Although the response has been overwhelmingly positive for HauteButch and Bindle and Keep (the latter even caught the eye of Lena Dunham, who is currently working on an HBO documentary about the tailor titled Three Suits), many of the business that have tried to break into "butch" clothing have simply failed. But with the help of crowdfunding and loyal customers these brands are hoping to expand to international retailers.
"We no longer talk in terms of lesbian and gay, or male and female. We talk about LGBTQ, it is a huge alphabet soup. I think we are really opening up to those possibilities. I think styles are opening up to those possibilities too," said Faderman. "It is an acceptance of the huge diversity that we know exists. If there is a significant enough market to make it economically interesting to stores, it will be there."
Last month, dapperQ, a website for masculine women and trans people, hosted its third and largest semi-annual fashion show for the unconventionally masculine at the Brooklyn Museum. The event showcased brands catered to androgynous dress like Angie Chuang and Sir New York, while Goorin Bros. and Jag & Co. showed how brands that don't specifically target the LGBTQ community can still serve that community.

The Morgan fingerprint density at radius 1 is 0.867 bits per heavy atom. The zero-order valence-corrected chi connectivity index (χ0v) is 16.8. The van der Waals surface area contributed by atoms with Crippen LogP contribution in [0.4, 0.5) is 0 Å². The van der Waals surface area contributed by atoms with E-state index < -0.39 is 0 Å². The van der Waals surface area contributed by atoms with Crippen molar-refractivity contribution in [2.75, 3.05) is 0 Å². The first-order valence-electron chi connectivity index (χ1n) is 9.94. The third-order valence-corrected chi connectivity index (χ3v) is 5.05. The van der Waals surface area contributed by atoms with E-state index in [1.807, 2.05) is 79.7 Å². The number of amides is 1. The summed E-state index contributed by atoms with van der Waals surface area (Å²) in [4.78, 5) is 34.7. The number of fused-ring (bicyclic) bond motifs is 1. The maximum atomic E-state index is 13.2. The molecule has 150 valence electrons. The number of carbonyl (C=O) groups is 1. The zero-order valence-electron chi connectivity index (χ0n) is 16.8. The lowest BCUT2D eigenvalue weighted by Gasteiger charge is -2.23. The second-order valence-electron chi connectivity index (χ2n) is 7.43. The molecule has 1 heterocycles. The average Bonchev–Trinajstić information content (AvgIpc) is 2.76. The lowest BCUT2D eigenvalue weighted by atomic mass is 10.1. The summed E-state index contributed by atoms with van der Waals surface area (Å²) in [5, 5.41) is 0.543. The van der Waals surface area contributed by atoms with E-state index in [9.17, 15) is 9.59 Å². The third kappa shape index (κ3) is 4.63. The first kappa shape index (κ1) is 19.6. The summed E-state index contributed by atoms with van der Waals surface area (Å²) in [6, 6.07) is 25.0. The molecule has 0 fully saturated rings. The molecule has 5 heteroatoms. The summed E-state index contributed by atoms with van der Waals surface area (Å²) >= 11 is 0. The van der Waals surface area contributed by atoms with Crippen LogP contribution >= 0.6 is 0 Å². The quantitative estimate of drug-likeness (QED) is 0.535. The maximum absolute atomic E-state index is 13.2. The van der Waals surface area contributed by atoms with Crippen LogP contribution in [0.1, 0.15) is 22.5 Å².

As society begins to recognize the rights of LGBTQ individuals, Roberts and Freidman hope that one day the lines separating women's and men's fashion will be blurred and individuals can have access to the kind of fashion that can truly change their lives.
"There are 10,000 clothing companies in the male and female spectrum, there has to be a couple that are willing to cross that boundary. We aren't talking about a radicalizing gender or sexuality," said Freidman. "Clothing companies should be about people expressing their own feelings."